BACKGROUND IMAGE: iSTOCK/GETTY IMAGES
Editor's note: This Skype for Business Online product overview is part of a series on unified communications as a service, or UCaaS. Part one examined the evolution of UC in the cloud, and part two discussed the business case for UCaaS. Part three detailed the purchasing criteria and key features to consider, and part four compared the top vendors in the market.
Microsoft opened its doors to unified communications as a service by integrating Skype with its popular Office 365 product. The company has created several plans and services that make its offerings suitable for organizations of all sizes worldwide.
With Skype for Business Online, organizations get a complete UC service that offers instant messaging and presence status, peer-to-peer voice and video, voice and video conferencing, desktop sharing, connectivity to others via the Skype network and mobility to pretty much any device.
Support includes Windows, Mac, Android smartphones, iOS and web clients. And because Skype for Business Online is powered by the Microsoft cloud, organizations can expect high availability and service uptimes.
Balance features with costs
Skype for Business Online currently offers two plans. Plan 1 is $2 per user, per month, and it includes limited UC services. Plan 2 -- at $5.50 per user, per month -- includes more collaboration features. Skype for Business Online can also be purchased as part of an Office 365 plan.
As part of the Office 365 Business Essentials and Business Premium plans, Skype for Business Online supports high-definition video and audio conferencing for up to 250 people. Instant messaging and presence -- during and outside of meetings -- lets users know when their colleagues are available. Enterprise-level, 24/7 technical phone support is also included.
The Business Essentials and Business Premium plans are priced at $5 and $12.50 per user, per month, respectively. These two plans offer almost the same services, but the Premium plan allows a user to have an Office license installed for up to five PCs or Macs, plus Office installed on five tablets and five phones per user. Both plans also provide 1 TB storage space per user and a 50 GB inbox for Outlook, along with enterprise-class email, calendar and contacts.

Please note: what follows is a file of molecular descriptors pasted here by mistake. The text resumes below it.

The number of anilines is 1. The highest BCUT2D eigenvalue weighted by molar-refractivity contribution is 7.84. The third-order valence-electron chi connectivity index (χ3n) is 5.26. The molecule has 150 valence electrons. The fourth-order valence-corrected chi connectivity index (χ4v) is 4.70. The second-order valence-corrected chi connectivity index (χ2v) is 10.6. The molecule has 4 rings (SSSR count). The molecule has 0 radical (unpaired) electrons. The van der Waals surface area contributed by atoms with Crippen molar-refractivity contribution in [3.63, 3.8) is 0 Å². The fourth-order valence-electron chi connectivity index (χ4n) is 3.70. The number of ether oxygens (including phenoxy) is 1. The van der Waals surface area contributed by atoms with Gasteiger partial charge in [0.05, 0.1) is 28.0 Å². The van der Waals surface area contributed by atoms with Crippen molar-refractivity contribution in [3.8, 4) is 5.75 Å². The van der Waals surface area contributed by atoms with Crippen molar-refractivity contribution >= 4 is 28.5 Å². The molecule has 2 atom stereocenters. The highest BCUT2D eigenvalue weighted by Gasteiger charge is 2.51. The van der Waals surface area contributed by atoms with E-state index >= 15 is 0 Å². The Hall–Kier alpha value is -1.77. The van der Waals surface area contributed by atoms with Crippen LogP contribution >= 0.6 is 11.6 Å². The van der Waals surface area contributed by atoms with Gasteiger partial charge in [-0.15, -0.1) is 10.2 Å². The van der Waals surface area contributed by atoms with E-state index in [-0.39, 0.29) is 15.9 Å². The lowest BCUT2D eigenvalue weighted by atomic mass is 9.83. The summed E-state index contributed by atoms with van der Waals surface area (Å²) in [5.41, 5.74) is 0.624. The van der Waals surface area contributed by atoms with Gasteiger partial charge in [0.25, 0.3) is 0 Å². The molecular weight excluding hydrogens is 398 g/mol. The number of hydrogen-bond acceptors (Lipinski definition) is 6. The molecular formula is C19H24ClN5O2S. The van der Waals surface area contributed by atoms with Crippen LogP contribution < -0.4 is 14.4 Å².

Cloud telephony boosts vendor's UC status
Office 365 is Microsoft's flagship product that enables businesses to work, communicate and collaborate online. In addition to the plans mentioned above, Microsoft offers four more plans: Office 365 ProPlus and three enterprise plans -- E1, E3 and E5.
The ProPlus plan includes locally installed Office applications, while the E1 plan provides online Office applications, with 50 GB mailbox storage for Exchange Online, Skype for Business, HD video conferencing and more.
The E3 plan is essentially a combination of the ProPlus and E1 plans. The E5 plan includes cloud-based calling via a cloud PBX service.
Microsoft's cloud PBX enables businesses to make, receive and transfer calls to and from landlines, mobile phones, tablets and PCs from almost anywhere internet access is available. Cloud PBX is included in the E5 plan and available as an add-on service in other plans. The cloud PBX service brings Microsoft on par with other UCaaS providers.
Weigh the benefits and risks of switching to Skype for Business
What you need to know before you deploy Skype for Business
Managing Skype for Business call quality in three steps